The funny thing is; this time, under pressure, I solved the mystery in 10 minutes!  Turns out it's a Shantung maple (Acer truncatum) and it's native to Northern China.  I told Olivia and asked her if she could help me remember the name Shantung.  She agreed and asked,  "are there more in Fort Collins?"

The calendar flipped to September and I was feeling anxious to investigate other Shantung maples and get a look at other unusual deciduous trees before the leaves started to turn.  I recalled hearing years ago that our City Park had a "Self Guided Tree Tour."  I called their office and they told me that they have a complementary, 5-page handout consisting of a map and list of 220 trees. It was a gorgeous fall day and I cut out of work a bit early and went to the park to get my pamphlet.  I skimmed through the list of trees and to my surprise, saw "Shantung maple C119" on the list!  I quickly found it and at a glance it confirmed my identification of the other.  When I returned home, I told Olivia that I found Shampoo maple #2.  "Awesome.  But it's called Shantung, Daddy."

The next day, out of curiosity, I went to check out the three Trident Maples in Old Town that Arthur told me about.  Instead, I was shocked to see a trio of Shantung maples!  So, Arthur's memory was correct!  But, the city forester's ID was wrong, but I can forgive him. So, just 6 blocks from my house...#3, #4, and #5.

At some point during the summer, I made a parallel between my Shantungs and Steve's asparagus.  So Steve, whom I've worked with for 14 years, would spend some time each day after work to find wild asparagus.  All casual observers, including myself, would ask him the same question, "Why do you waste your time looking for asparagus when you could just go to the store and buy a bunch?"  Steve would reply, "It's the search that I enjoy."  I can relate.  Furthermore, I think Steve's simple philosophy should be practiced more often these days by children.  Obviously, our lives are crowded with stuff that will help us achieve instant gratification.  For example, there's a possibility that the City of Fort Collins has published a  map depicting all the trees in our city, potentially showing us where each Shantung maple is located.  However, Olivia and I are opting to locate them ourselves and create our own map.  And who knows?  We could possibly develop other passions, like bird watching or identifying insects. I think it would be cool if we could find Shantung #6 and then Olivia notices a Praying Mantis on one of it's branches and then a Western Tanager flies by and lands on another branch.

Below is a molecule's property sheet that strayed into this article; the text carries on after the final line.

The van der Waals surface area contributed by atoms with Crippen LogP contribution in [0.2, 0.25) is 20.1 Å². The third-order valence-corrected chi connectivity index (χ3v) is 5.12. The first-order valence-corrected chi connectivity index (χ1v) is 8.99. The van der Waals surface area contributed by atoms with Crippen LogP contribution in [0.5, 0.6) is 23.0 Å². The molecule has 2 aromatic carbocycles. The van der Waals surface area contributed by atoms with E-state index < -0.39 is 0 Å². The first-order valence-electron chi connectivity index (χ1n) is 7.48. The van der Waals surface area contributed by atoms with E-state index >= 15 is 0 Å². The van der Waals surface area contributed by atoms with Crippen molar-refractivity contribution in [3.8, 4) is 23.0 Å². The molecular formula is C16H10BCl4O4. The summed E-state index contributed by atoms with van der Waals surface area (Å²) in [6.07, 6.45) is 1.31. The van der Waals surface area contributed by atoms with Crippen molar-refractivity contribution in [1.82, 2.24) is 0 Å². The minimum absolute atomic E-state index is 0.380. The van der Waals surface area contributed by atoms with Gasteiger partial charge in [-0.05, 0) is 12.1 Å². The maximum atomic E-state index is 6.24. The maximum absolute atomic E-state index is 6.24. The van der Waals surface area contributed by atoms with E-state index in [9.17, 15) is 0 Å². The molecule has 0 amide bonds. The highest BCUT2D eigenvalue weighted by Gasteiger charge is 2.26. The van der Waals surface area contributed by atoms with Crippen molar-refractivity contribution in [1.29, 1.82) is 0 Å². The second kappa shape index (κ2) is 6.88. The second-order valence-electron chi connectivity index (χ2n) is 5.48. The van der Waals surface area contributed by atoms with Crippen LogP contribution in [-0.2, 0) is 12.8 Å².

The autumn was sunny and warm and clung on- as did the leaves on the deciduous trees- so, with every opportunity, I would frantically seek Shantung #6.  And while bicycle commuting, I would crane my neck searching.  This dangerous practice almost caused me to smash into a pretty college girl; seemingly, the same pretty college girl that caused me to rubberneck and crash my bike into a parked car twenty years earlier.  On a side note, I no longer gawk at the pretty college girls since I have taken Jerry Seinfeld's advice, "It's like looking at the sun. You don't stare at it!  You get a sense of it.  Then look away!"  

Unfortunately, Olivia and I never did find another Shantung in 2012. It's now winter and the list remains at five. Perhaps another Mystery Tree will burst buds in the spring?  We hope so.